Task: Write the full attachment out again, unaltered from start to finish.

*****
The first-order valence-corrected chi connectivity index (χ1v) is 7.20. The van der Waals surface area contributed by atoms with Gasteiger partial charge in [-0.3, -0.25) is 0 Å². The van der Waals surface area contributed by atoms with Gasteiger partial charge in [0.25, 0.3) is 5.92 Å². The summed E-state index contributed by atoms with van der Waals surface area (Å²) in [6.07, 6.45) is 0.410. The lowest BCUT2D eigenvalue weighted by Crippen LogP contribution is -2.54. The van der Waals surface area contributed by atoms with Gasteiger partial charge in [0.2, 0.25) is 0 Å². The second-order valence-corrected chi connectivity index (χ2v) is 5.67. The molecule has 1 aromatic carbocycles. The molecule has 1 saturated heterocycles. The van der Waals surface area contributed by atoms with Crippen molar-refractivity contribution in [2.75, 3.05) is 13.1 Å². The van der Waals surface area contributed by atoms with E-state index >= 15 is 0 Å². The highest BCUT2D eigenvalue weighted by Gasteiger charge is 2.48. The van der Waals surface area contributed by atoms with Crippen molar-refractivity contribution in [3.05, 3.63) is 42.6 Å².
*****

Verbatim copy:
The first-order valence-corrected chi connectivity index (χ1v) is 7.20. The van der Waals surface area contributed by atoms with Gasteiger partial charge in [-0.3, -0.25) is 0 Å². The van der Waals surface area contributed by atoms with Gasteiger partial charge in [0.25, 0.3) is 5.92 Å². The summed E-state index contributed by atoms with van der Waals surface area (Å²) in [6.07, 6.45) is 0.410. The lowest BCUT2D eigenvalue weighted by Crippen LogP contribution is -2.54. The van der Waals surface area contributed by atoms with Gasteiger partial charge in [0.2, 0.25) is 0 Å². The second-order valence-corrected chi connectivity index (χ2v) is 5.67. The molecule has 1 aromatic carbocycles. The molecule has 1 saturated heterocycles. The van der Waals surface area contributed by atoms with Crippen molar-refractivity contribution in [2.75, 3.05) is 13.1 Å². The van der Waals surface area contributed by atoms with E-state index >= 15 is 0 Å². The highest BCUT2D eigenvalue weighted by Gasteiger charge is 2.48. The van der Waals surface area contributed by atoms with Crippen molar-refractivity contribution in [3.05, 3.63) is 42.6 Å².